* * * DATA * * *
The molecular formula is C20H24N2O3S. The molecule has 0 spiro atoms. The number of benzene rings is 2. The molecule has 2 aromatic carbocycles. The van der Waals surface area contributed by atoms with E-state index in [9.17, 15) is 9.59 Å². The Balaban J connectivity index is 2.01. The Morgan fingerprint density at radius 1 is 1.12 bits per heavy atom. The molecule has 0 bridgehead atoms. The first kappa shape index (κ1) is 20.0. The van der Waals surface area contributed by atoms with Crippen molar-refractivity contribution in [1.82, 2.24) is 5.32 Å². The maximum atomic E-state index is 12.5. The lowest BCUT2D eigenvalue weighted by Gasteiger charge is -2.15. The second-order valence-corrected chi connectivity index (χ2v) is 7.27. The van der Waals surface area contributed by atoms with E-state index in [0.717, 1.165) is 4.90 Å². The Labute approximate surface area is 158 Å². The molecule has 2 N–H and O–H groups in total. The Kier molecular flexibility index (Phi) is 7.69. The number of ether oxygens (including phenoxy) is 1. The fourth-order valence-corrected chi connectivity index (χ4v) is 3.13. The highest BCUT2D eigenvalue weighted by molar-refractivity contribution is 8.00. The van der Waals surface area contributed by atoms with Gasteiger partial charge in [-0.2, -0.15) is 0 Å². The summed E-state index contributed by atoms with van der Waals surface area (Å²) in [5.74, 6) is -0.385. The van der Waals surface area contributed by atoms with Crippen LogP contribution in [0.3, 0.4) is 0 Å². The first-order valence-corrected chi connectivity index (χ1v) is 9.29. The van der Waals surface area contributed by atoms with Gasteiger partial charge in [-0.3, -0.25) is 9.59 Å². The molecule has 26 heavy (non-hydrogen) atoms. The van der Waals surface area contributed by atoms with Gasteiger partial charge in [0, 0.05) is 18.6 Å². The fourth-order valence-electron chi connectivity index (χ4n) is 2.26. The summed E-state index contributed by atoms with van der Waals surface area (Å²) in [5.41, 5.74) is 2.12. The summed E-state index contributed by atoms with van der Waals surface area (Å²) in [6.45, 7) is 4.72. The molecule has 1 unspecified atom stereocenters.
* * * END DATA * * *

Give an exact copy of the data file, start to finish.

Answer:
The molecular formula is C20H24N2O3S. The molecule has 0 spiro atoms. The number of benzene rings is 2. The molecule has 2 aromatic carbocycles. The van der Waals surface area contributed by atoms with E-state index in [9.17, 15) is 9.59 Å². The Balaban J connectivity index is 2.01. The Morgan fingerprint density at radius 1 is 1.12 bits per heavy atom. The molecule has 0 bridgehead atoms. The first kappa shape index (κ1) is 20.0. The van der Waals surface area contributed by atoms with Crippen molar-refractivity contribution in [1.82, 2.24) is 5.32 Å². The maximum atomic E-state index is 12.5. The lowest BCUT2D eigenvalue weighted by Gasteiger charge is -2.15. The second-order valence-corrected chi connectivity index (χ2v) is 7.27. The van der Waals surface area contributed by atoms with E-state index in [0.717, 1.165) is 4.90 Å². The Labute approximate surface area is 158 Å². The molecule has 2 N–H and O–H groups in total. The Kier molecular flexibility index (Phi) is 7.69. The number of ether oxygens (including phenoxy) is 1. The fourth-order valence-corrected chi connectivity index (χ4v) is 3.13. The highest BCUT2D eigenvalue weighted by molar-refractivity contribution is 8.00. The van der Waals surface area contributed by atoms with Gasteiger partial charge in [-0.2, -0.15) is 0 Å². The summed E-state index contributed by atoms with van der Waals surface area (Å²) in [5.74, 6) is -0.385. The van der Waals surface area contributed by atoms with Crippen LogP contribution in [0.3, 0.4) is 0 Å². The first-order valence-corrected chi connectivity index (χ1v) is 9.29. The van der Waals surface area contributed by atoms with Gasteiger partial charge in [-0.3, -0.25) is 9.59 Å². The molecule has 26 heavy (non-hydrogen) atoms. The van der Waals surface area contributed by atoms with Gasteiger partial charge in [0, 0.05) is 18.6 Å². The fourth-order valence-electron chi connectivity index (χ4n) is 2.26. The summed E-state index contributed by atoms with van der Waals surface area (Å²) in [5.41, 5.74) is 2.12. The summed E-state index contributed by atoms with van der Waals surface area (Å²) in [6.45, 7) is 4.72. The molecule has 1 unspecified atom stereocenters.